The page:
Ascocotyle (Leighia) nunezae

Scholz, T., Aguirre-Macedo, M. L. & Salgado-Maldonado, G., 2001, Trematodes of the family Heterophyidae (Digenea) in Mexico: a review of species and new host and geographical records, Journal of Natural History 35 (12), pp. 1733-1772: 1746-1750

publication ID 10.1080/00222930152667087

persistent identifier

treatment provided by


scientific name

Ascocotyle (Leighia) nunezae


Ascocotyle (Leighia) nunezae  

Scholz, Vargas-VaÂzquez, Vidal-MartõÂnez and Aguirre-Macedo, 1997


Morphology. Scholz et al. (1995: 184; ®gure 8A±GÐas Ascocotyle (Phagicola)   sp. 3) and Scholz et al. (1997b: 143; ®gures 9±15) provided detailed descriptions of metacercariae. The most typical characters enabling diOEerentiation of A. (L.) nunezae   from congeners are as follows: body elongate to conical, tapering anteriorly, entirely spined; preoral lobe feebly developed; posterior appendage conical, not reaching to pharynx; circumoral spines forming one complete row of 25±26 and seven to nine accessory spines on dorsal side; intestinal caeca long, reaching to ovarian primordium, slightly curved medially around ventral sucker.

Second intermediate hosts. Cichlasoma aureum   , C. helleri   , C. meeki (Brind)   , C. octofasciatum   , C. pasionis Rivas   , C. pearsei   , C. robertsoni Regan   , C. salvini   , C. synspilum   , C. urophthalmus   , Petenia splendida   ( Cichlidae   ).

Site   of infection. Gills.

Distribution. Campeche (El Viento, La Pera, Palizada, Rancho II, Santa Gertrudis, Zoh Laguna); Chiapas (LacanjaÂ); Quintana Roo (Box Toro, CabanÄas, La UnioÂn, Laguna Paiyegua, Los Cuates, Ramonal, Raudales, RõÂo Hondo); Tabasco (Las Ilusiones, Puyacatengo, Yucateco, YumkaÂ); YucataÂn (Chaamac, Chek-haÂ, Dzonot Cervera, Noc-choncunchey, Petentuche).

References from Mexico. Scholz et al. (1995 Ðas Ascocotyle (Phagicola)   sp. 3); Scholz et al. (1997a, 1997b); Scholz and Vargas-VaÂzquez (1998); Vidal-MartõÂnez et al. (2000); present study.

Specimens deposited. CNHE 3729, 3731, IPCAS D-349.


Morphology. Adults from naturally and experimentally infected de®nitive hosts from Mexico were described and illustrated by Scholz et al. (1997b: 141, 143; ®gures 1±8).

De W nitive hosts. Casmerodius albus   (natural); chicks (experimental).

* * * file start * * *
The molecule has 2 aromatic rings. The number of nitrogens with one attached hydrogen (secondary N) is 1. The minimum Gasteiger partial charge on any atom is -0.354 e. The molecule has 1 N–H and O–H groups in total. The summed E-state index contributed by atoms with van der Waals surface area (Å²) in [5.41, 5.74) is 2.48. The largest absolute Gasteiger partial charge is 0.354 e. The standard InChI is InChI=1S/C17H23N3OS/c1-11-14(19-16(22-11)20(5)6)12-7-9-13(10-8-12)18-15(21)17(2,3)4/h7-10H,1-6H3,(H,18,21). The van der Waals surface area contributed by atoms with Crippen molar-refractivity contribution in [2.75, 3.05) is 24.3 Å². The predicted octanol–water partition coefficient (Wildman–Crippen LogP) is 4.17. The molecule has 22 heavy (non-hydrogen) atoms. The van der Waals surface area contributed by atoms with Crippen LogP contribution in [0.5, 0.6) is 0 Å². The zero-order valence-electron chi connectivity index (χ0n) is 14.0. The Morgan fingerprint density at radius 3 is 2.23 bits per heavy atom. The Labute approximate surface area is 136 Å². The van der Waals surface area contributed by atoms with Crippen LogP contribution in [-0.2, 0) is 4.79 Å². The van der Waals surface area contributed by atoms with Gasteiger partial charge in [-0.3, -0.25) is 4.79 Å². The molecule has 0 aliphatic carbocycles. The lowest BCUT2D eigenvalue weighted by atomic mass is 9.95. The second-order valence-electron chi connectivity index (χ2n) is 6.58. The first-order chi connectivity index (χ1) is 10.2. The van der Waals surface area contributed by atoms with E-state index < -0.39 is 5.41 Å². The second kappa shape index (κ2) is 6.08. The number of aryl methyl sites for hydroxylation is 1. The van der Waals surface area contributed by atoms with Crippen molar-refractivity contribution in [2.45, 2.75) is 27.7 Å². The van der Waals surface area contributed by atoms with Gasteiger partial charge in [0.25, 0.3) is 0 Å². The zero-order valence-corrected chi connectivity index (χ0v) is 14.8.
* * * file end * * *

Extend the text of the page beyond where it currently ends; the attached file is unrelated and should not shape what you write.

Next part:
Site   of infection. Intestine.

Distribution. YucataÂn (CelestuÂn).

References from Mexico. Scholz et al. (1997b).

Specimens deposited. CNHE 2849 (holotype)   ; BMNH 1996.10.7.5; CHCM   185; IPCAS D-348; USNPC   86819 (paratypes).

Comments. Numerous recent ®ndings of metacercariae from cichlid ®sh do not correspond with the fact that adults have been found only once in naturally infected hosts. In Ardea herodias   from the type locality examined by the present authors, A. (L.) nunezae   was not found, similarly during a large-scale survey of the parasites of the little blue heron ( Egretta caerulea   ) and great egret ( Casmerodius albus   ) carried out in Florida by SepuÂlveda et al. (1996, 1999).

As pointed out by Scholz et al. (1997b), A. (L.) nunezae   possesses features that place it in the intermediate position among Ascocotyle   subgenera. Scholz et al. (1997b) placed this species to the nominotypical subgenus Ascocotyle   following Yamaguti’s (1971) concept of the subgenera of Ascocotyle   . However, the authors overlooked that members of the subgenus Ascocotyle   have the uterus con®ned mainly to the postacetabular area whereas those of Leighia   in its original concept by Sogandares-Bernal and Lumsden (1963) possess uterine loops reaching anteriorly to the pharyngeal level. Therefore, A. nunezae   is transferred to the subgenus Leighia   .

* Ascocotyle (Phagicola) ampullacea Miller and Harkema, 1962   (®gure 6)


Morphology. (Morphology based on one specimen from Gambusia yucatana Regan   , two from Poecilia sphenops   , one from Poecilia sp.   and two from Belonesox belizanus   .) Cyst large, almost spherical, 342±365 long and 335±365 wide, with thick (13±20), mechanically resistant and elastic outer wall, and thin, transparent internal wall. Body ¯ask-shaped, tapering anteriorly, 490±670 long and 230±279 wide, covered with small tegumental spines becoming smaller posteriorly. Preoral lobe indistinct; oral sucker spherical, subterminal, 45 ±47 long and 42±51 wide, with short, conical posterior appendage, not reaching to pharynx. Oral sucker armed with 44±54 circumoral spines forming two complete rows each of 22±27 spines each. Spination patterns 221 22 (n 52); 251 23 (n 51); 251 25 (n 52); 271 27 (n 51). Anterior spines 10±12 long and 2 wide; posterior spines 9±11 long and 2 wide. Prepharynx 35±120 long; pharynx oval, 42±47 long and 32±42 wide; oesophagus relatively short. Intestinal caeca long and narrow, surrounding ventral sucker, terminating anterior to excretory bladder, containing numerous spherical bodies. Ventral sucker spherical, slightly postequatorial, 58±62 long and 62±77 wide. Sucker ratio 1 5 1.48±1.83. Testes symmetrical, near posterior extremity, 35±50 long and 47±60 wide. Ventrogenital sac anterosinistral to ventral sucker, containing gonotyl with 12±14 refractile bodies. Primordium of ovary postacetabular. Flame cell pattern not determined but probabl y 16 ¯ame cells present, arranged in four pairs. First pair situated between mouth and pharynx, second pair at acetabular level, third between acetabulum and excretory bladder and fourth pair at level of excretory bladder. Excretory bladder X-shaped, with prominent anterior arms and reduced posterior ones, ®lled with spherical droplets.

Second intermediate hosts. Belonesox belizanus   , Gambusia yucatana   , Poecilia sphenops   , Poecilia sp.   ( Poeciliidae   ).

Site   of infection. Muscles ( G. yucatana   ), intestinal wall ( P. sphenops   ), mesenteries ( Poecilia sp.   ), gonads ( B. belizanus   ).